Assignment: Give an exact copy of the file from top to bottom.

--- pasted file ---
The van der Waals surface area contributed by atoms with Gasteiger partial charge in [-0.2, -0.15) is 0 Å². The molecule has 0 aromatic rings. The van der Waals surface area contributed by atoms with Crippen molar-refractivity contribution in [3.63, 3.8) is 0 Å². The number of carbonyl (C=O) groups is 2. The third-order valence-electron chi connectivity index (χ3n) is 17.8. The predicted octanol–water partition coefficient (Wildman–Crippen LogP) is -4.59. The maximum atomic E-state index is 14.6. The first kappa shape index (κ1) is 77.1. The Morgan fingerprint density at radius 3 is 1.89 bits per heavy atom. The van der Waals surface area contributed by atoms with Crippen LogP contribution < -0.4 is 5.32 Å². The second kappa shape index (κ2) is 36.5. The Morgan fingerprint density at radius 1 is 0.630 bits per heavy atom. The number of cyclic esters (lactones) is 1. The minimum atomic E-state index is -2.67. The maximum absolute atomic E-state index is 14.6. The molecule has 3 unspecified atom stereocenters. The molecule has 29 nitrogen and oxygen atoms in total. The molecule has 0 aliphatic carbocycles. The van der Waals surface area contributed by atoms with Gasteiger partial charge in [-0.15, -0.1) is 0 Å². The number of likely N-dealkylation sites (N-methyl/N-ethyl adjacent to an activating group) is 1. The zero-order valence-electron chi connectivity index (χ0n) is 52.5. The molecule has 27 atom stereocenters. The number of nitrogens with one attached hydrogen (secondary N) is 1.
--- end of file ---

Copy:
The van der Waals surface area contributed by atoms with Gasteiger partial charge in [-0.2, -0.15) is 0 Å². The molecule has 0 aromatic rings. The van der Waals surface area contributed by atoms with Crippen molar-refractivity contribution in [3.63, 3.8) is 0 Å². The number of carbonyl (C=O) groups is 2. The third-order valence-electron chi connectivity index (χ3n) is 17.8. The predicted octanol–water partition coefficient (Wildman–Crippen LogP) is -4.59. The maximum atomic E-state index is 14.6. The first kappa shape index (κ1) is 77.1. The Morgan fingerprint density at radius 3 is 1.89 bits per heavy atom. The van der Waals surface area contributed by atoms with Crippen LogP contribution < -0.4 is 5.32 Å². The second kappa shape index (κ2) is 36.5. The Morgan fingerprint density at radius 1 is 0.630 bits per heavy atom. The number of cyclic esters (lactones) is 1. The minimum atomic E-state index is -2.67. The maximum absolute atomic E-state index is 14.6. The molecule has 3 unspecified atom stereocenters. The molecule has 29 nitrogen and oxygen atoms in total. The molecule has 0 aliphatic carbocycles. The van der Waals surface area contributed by atoms with Gasteiger partial charge in [-0.15, -0.1) is 0 Å². The number of likely N-dealkylation sites (N-methyl/N-ethyl adjacent to an activating group) is 1. The zero-order valence-electron chi connectivity index (χ0n) is 52.5. The molecule has 27 atom stereocenters. The number of nitrogens with one attached hydrogen (secondary N) is 1.